My kids were little when I started working at home. Breanna wasn’t quite walking, Matt wasn’t quite housebroken, and Khiara still liked to bite. Meagen was designated sibling-sitter when I was writing. She was exceptional; able to simultaneously change a diaper, rinse a Binky, and butter a sandwich, while suspended from 50 feet of phone cord.
I quit my job reporting for a daily newspape. We U-Hauled to Tucson, where I was going to be a real writer. Sounded cool, but with no regular paycheck, freelance quickly took on new meanings—like panic and poverty.
The desert was good to us. My stories sold and I grew a passion for investigative features. The kids usually came along when I worked a story. They still talk about the ride-along with street gang members who showed us how to hot wire a van. (OK, maybe sometimes it was a little dangerous, but their childhood memories are priceless.)
Money came and went. Once I couldn’t pay the water bill and the company shut it off while my head was covered in hair dye. Another time, I sold a thousand-dollar story and we drove to Disneyland.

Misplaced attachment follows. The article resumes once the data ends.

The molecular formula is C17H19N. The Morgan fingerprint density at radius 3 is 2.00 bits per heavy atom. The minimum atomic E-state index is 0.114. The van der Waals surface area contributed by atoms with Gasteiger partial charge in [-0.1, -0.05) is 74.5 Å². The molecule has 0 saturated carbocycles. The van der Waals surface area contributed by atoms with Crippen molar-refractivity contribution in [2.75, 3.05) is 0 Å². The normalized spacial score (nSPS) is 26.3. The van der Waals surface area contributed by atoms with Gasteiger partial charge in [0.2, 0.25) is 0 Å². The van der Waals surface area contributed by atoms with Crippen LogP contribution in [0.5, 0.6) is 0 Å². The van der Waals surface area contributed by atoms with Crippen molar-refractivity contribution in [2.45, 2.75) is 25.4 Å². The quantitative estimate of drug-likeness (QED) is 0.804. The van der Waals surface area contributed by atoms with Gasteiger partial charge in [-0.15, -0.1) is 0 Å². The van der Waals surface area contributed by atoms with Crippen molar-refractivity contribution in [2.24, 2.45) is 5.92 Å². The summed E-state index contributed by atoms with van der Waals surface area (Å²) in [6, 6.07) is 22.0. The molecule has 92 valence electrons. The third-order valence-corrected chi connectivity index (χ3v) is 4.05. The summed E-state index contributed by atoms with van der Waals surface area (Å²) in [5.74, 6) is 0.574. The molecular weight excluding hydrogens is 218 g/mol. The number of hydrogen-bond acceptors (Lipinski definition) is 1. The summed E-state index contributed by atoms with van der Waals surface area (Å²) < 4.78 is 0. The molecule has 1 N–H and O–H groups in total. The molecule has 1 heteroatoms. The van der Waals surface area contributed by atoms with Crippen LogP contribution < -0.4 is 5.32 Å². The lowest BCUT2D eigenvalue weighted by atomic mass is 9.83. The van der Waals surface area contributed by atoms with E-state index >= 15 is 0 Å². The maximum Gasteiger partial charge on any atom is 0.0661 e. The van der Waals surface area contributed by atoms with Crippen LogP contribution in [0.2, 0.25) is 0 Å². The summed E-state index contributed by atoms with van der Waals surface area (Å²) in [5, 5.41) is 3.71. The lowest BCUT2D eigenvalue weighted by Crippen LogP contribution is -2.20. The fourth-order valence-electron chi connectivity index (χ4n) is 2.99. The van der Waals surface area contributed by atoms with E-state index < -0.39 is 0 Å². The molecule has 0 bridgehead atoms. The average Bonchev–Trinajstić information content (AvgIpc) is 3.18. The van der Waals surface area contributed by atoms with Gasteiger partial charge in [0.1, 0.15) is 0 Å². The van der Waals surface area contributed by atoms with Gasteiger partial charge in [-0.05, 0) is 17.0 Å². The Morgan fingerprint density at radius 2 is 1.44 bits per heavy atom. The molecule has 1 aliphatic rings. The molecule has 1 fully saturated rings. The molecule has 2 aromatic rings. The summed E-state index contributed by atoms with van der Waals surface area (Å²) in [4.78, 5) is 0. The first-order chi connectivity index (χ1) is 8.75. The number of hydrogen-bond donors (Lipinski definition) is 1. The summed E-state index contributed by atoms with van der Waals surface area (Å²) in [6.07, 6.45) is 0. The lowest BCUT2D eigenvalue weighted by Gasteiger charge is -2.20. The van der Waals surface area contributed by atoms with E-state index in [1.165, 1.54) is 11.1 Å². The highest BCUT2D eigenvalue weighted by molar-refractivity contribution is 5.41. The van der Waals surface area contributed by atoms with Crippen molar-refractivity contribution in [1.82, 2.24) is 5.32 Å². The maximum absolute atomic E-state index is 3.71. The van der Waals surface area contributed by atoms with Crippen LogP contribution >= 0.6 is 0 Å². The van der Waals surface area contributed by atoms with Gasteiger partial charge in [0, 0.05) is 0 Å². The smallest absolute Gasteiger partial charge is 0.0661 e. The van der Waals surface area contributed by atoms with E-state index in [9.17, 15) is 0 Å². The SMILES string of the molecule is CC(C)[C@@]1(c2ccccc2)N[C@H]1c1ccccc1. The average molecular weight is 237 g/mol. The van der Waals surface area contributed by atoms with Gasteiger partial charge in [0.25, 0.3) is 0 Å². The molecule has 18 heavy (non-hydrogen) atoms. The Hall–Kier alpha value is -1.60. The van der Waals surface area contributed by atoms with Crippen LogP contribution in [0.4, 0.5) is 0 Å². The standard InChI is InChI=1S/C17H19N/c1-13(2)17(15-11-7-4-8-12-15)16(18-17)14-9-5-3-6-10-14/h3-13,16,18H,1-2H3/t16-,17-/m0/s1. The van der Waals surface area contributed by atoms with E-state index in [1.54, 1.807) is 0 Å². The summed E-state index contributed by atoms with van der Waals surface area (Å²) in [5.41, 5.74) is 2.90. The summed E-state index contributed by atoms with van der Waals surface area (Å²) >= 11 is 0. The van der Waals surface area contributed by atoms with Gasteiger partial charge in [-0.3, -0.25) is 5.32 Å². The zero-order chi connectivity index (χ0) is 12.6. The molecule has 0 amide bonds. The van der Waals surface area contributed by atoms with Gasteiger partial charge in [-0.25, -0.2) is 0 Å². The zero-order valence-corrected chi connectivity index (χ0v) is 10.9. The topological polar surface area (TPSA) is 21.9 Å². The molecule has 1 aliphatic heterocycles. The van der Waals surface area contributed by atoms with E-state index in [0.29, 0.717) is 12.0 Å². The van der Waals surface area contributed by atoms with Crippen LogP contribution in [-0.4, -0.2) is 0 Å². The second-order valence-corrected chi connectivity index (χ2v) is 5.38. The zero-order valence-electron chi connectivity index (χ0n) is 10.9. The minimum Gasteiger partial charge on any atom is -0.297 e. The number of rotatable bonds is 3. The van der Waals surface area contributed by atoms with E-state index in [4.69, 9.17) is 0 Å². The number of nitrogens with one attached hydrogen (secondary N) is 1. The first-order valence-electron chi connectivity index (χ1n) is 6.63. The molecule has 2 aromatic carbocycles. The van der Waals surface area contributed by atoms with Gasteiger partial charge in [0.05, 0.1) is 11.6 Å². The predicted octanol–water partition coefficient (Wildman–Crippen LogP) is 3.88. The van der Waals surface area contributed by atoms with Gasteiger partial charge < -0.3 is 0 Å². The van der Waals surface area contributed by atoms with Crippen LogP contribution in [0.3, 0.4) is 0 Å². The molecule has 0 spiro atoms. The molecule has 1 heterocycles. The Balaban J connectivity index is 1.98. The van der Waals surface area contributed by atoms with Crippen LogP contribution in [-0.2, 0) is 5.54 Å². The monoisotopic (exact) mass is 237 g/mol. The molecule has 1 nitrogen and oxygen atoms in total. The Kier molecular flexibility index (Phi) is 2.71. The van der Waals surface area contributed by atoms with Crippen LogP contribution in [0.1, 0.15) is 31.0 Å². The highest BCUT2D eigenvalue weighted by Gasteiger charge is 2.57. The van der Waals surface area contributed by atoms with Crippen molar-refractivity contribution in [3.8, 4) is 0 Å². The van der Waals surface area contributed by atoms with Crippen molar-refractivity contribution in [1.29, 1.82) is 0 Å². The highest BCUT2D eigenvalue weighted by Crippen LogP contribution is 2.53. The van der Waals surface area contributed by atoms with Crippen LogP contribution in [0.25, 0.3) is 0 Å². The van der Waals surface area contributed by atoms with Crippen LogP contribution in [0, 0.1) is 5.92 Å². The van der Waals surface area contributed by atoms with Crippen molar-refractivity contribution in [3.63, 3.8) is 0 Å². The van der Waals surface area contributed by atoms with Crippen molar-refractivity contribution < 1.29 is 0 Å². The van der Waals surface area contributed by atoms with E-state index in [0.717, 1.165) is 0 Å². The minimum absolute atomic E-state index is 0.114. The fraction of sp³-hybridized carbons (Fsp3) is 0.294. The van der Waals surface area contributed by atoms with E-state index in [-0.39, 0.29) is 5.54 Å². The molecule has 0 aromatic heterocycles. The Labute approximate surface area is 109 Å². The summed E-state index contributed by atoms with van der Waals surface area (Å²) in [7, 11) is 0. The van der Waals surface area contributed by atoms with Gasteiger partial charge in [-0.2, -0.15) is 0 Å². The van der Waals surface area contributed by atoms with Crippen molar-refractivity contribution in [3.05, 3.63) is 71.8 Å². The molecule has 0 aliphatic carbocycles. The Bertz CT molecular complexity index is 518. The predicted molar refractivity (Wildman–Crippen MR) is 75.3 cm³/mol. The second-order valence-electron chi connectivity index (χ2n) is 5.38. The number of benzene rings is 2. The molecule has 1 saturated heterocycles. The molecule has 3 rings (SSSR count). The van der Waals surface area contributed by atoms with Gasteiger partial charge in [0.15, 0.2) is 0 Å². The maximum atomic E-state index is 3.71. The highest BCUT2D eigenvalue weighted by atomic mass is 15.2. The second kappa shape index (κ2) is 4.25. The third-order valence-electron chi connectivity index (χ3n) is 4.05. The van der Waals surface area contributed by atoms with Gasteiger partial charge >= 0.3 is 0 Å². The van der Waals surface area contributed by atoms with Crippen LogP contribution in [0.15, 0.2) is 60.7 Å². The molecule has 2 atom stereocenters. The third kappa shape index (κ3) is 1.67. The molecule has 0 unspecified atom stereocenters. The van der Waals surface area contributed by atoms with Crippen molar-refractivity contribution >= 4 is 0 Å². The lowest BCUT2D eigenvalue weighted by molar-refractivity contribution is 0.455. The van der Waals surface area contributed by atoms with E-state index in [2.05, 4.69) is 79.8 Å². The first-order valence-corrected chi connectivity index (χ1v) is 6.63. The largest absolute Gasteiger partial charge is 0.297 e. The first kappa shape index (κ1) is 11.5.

I never really thought of myself as a writer. Typing stories while I breastfed a baby always reminded me I was just Mom. So did the notes taken in blue crayon, and hard copies doodled with tic-tac-toe. My office was the dining room. I worked on a card table island in a sea of toys and empty cereal bowls. There was only one rule: “Unless there’s blood, don’t bother me.” It covered all the bases.
In time, my writing adapted to the cadence of chaos and I found I could string words together while Meagen blasted MTV, or Matt played “on and off” with the Hoover. I stopped freaking out when Khiara wandered off at large events we covered (the police always found her), and came to believe life could go on after Breanna finished one of my stories.
We wrote our own crossword, filling in spaces with laughs, tears, and tantrums. And, always love. My kids were good to me. Lots of hand-crafted gifts and surprise dinners. They took up my slack to give me extra writing time. They were my best proofreaders, critics, and fans.
The four were clever at making me laugh when I was mad, and shrewd at giving me an occasional glimpse of myself from their perspective. Like the night my computer burped 14 pages of a feature to the ethos. I hadn’t back up. I used my special word for such occasions, and Matt ran down the hallway yelling, “We gotta get outta here! Mom’s getting ready to blow!”
I miss those days. We live in Iowa now. The kids are grown. I still write in the dining room, but I have a desk, and the house is quiet unless my granddaughter Hailey is here. We dont have any “don’t bother Gramma” rules. I’ve learned tranquility isn’t all it’s cracked up to be, and I welcome interruption.
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